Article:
When you're picking out a violin case you usually have three choices of materials - compacted foam, wood, or carbon fiber. There are benefits and drawbacks to each type as well as structural factors which contribute to safety and weight of each case. So, to break it down simply, here are some facts about each type of case:
Compacted foam - lightweight, low-cost, thermally protective; these cases are a good price point and weight option but one should be careful not to put the case under pressure.
Wood - sturdy, heavy, controls temperature moderately; a wood case will usually last a good long time, though they tend to be on the heavier side of cases. A good oblong wood case will provide lots of storage space and years of use, but lugging it around may be a chore.
Carbon Fiber - lightweight, strong shell, low temperature control; carbon fiber cases generally provide sleek, light-weight options for those who need crush-resistant cases. They provide the structural protection you may find with a wood case while keeping the weight down, though these cases provide little thermal protection.
I find that a compact, lightweight case is safer for me to carry because I won't run into things and am not tempted to leave it somewhere. If you know yourself well, these factors should help you decide which case is a good fit for your needs in terms of price, durability, and size restrictions. The SHAR Professional series is available in either a foam or a wooden shell, or choose the new American Case Eagle wood shell case. You can also choose from two different interior looks making the Pro and Eagle series very versatile.
Oh the Places You'll Go! (with your case)
You've bought a brand new case, and now it's time to show it off to the world! But no matter what kind of case you buy, you'll need to help your case out so that it can do the best job possible protecting your instrument. As a well-seasoned instrument traveler, here are some tips and tricks I've picked up:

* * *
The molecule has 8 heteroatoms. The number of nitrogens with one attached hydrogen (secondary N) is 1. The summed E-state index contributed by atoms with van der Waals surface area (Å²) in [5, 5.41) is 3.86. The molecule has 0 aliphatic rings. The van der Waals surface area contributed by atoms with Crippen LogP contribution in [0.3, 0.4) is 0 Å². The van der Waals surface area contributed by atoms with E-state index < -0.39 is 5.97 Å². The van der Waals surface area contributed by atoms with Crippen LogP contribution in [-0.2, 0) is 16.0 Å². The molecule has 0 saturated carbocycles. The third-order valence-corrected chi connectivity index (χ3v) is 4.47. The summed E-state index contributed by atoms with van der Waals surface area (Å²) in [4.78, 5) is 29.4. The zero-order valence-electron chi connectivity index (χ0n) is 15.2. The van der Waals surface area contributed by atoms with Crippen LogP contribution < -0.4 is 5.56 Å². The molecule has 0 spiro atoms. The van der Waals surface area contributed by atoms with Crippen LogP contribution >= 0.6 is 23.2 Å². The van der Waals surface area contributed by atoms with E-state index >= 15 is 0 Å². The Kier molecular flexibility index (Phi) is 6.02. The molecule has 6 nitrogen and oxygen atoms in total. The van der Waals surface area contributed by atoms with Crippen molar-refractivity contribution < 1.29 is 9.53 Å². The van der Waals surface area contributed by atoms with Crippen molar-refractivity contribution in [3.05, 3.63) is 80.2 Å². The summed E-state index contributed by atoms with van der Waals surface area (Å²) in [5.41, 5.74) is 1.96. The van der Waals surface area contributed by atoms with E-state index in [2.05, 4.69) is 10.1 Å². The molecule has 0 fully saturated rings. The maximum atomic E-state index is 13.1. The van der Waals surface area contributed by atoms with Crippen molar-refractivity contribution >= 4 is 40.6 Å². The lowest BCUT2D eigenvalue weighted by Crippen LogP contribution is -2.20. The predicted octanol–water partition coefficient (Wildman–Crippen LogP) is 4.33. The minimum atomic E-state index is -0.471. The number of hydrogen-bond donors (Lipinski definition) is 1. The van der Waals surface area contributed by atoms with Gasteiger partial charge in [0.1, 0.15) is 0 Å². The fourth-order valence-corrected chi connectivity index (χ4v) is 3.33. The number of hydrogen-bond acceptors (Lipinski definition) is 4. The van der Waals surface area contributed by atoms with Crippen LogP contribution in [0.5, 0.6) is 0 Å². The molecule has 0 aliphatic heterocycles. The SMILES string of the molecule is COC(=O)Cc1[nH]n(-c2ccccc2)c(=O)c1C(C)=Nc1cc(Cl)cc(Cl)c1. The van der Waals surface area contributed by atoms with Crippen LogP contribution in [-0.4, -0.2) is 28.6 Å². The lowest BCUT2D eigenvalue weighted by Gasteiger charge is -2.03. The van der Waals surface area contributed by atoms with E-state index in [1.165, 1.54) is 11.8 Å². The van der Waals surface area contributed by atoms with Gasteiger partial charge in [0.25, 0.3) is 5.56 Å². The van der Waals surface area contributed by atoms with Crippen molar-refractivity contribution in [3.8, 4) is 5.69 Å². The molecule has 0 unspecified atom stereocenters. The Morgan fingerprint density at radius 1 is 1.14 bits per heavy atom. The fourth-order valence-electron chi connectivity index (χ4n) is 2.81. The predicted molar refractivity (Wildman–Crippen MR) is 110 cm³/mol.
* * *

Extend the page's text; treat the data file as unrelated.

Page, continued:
By Car: Instruments are very sensitive to changes in heat and temperature, and even the most protective case won't prevent damage from heat or cold. Never leave an instrument in a car, if you can help it! When you drive somewhere with your instrument, make sure the case is not upside down - you don't want to put stress on the bridge! If you put the instrument in the trunk, make sure it's a heated trunk, and support it with boxes or blankets. Just like people, instruments don't do well if they are slammed into the side of the car!
By Plane (violin, viola): Yes, most cases are larger than the average carry on. But don't despair! Though there is no law that requires airlines to allow instruments as carrry ons, many airlines specifically mention instruments as allowable carry-ons in their policy statements. Check the individual airline's website for its official policy - some airlines are more musician-friendly than others. Consider buying a dart-shaped case, which fit more easily in overhead bins. However, I've never been on a plane (even small puddle-jumper planes) that couldn't accomodate my (16.5") oblong viola case! If you run into trouble, be firm (but gracious) with the gate agent, and explain that your case will fit in the overhead bin, despite appearances.
By Plane (cello): If you can, buy an extra seat for your cello (this is the way most professionals travel with their instruments). It's inadvisable to EVER check your cello - even the most protective case cannot guarantee protection against a luggage compartment.